By Courtney Downing
Ahem: Dang! She Fine #369
For the past 18 years of my life, I was someone who lacked a place to call home. Don’t worry – no tragic backstory, just a daughter of a guy in the Navy. We bounced around every 2-3 years, and although I wouldn’t trade my experiences for anything, the constant mix up of friends and environment left me longing for something stable.
*Enter Roc City Roller Derby*
To say that playing with this league has influenced everything about me would be an understatement. This league made up of some of the most incredible people I’ve come to know, has done nothing but motivate and inspire me from day one. It has completely changed my mentality, physical state, and personal outlook all in a matter of two and a half years. It’s influenced how I perceive myself, my abilities and my accomplishments - perceptions that I’ve been able to apply to my everyday life.
Mentally, your girl here struggles to feel great sometimes. This crazy “life” thing we all do? Yeah, it gets really hard sometimes, and it was easy for me to beat myself up, until RCRD came around. My coaches have taught me that you often have to adjust your idea of an accomplishment and beating yourself up gets you nowhere but a trip to the penalty box. Messing up often has suddenly become okay, not getting things the first, or second, or third, or fifteenth time it is explained to me is just a part of the learning process. And no matter how terrible you think you are doing, someone else is always right there to tell you how incredible you look.
This brings me to my next point: The Freaking People
How is it possible that my teammates have found the perfect balance between challenge and support when everywhere else has yet to do that is beyond me. But, trust me when I say, this little fish in a mighty big pond is forever grateful for it. It’s easy to feel as though you aren’t doing enough all the time in every capacity and as a result wanting to change everything about yourself. I felt this way so much that when my teammates introduced the radical idea that I was good enough for them as is I was floored. Everyone at RCRD accepts you just as you are, no questions asked – they actually WANT you to be yourself. This welcoming mentality is something I only wish I could have had during my deployments, and the fact that I have a group of people who truly accept my personality and body just as it is means more than I could describe in what was supposed to be a “2-3 paragraphs long” blog post.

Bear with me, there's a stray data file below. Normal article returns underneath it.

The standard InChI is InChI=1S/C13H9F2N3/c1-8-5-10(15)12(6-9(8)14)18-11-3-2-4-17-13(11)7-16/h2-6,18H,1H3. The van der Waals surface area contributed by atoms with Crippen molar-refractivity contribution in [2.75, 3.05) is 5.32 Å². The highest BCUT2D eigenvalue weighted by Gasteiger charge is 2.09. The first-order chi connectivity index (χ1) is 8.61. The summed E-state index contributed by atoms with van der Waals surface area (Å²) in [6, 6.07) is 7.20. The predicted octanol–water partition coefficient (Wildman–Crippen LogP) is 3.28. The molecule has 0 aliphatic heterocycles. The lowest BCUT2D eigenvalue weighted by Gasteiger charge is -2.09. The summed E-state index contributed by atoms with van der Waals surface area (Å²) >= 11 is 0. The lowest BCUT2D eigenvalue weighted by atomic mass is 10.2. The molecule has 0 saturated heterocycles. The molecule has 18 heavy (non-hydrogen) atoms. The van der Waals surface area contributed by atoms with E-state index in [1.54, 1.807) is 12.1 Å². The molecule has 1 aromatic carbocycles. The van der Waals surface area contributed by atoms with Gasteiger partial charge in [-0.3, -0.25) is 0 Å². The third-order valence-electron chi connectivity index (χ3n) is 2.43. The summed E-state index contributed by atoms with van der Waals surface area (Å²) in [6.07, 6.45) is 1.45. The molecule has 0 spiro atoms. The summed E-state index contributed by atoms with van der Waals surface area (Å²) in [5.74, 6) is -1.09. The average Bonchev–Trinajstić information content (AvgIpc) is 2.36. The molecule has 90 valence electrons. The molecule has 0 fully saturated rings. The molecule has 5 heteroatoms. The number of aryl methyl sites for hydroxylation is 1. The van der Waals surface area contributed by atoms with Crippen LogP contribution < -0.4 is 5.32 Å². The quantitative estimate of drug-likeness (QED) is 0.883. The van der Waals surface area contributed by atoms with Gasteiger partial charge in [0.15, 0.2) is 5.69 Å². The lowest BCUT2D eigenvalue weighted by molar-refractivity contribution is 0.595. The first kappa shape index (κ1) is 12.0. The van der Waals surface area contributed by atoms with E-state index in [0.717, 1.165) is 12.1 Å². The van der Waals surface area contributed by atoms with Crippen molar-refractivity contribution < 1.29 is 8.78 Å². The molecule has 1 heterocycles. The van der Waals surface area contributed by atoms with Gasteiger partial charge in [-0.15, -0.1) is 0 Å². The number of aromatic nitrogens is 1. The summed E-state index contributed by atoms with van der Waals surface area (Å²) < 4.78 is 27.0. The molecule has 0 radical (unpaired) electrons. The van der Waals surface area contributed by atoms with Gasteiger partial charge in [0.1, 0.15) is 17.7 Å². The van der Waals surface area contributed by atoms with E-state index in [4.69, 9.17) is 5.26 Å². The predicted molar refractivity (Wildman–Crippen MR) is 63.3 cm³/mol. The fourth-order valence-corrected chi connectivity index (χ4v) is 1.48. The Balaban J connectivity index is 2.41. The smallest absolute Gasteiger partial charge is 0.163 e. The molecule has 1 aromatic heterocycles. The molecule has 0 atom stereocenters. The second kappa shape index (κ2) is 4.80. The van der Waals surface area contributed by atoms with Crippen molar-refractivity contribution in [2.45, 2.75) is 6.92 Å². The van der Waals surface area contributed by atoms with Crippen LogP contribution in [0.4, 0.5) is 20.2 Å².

RCRD made me realize my body’s capabilities, my underlying physical and mental strength, and has boosted my confidence all the while giving me a new standard to rise to. Trust me when I say there’s no shortage of inspiration in this league, and watching my team grow and develop motivates me to train harder. I go to the gym so that I can play competitively alongside my teammates at the level that we want to play at. I do gross gym bro things like drink protein shakes and lift now because my whole team drinks protein shakes and lifts now because we’re all trying to push ourselves up the rankings. They’re setting the standard for what a competitive athlete looks like and trying to keep up with them is my motivation for doing stuff I otherwise wouldn’t do (looking DIRECTLY at you, protein shakes).
oc City has given me a track to call home and teammates to call family. They all push me to do better while still accepting me exactly as I am. This league is a healthy, competitive atmosphere full of unconditional support and constant motivation. Out of the 18 years filled with 8 deployments to 7 different states, I have yet to find a group of people like my teammates, coaches, refs, NSO’s, and volunteers at RCRD. Roc City has given me the security and the safety (ironically enough, with it being roller derby and all) that I’ve always wanted, so yeah, I think it’s safe to say it’s been a pretty big influence for me.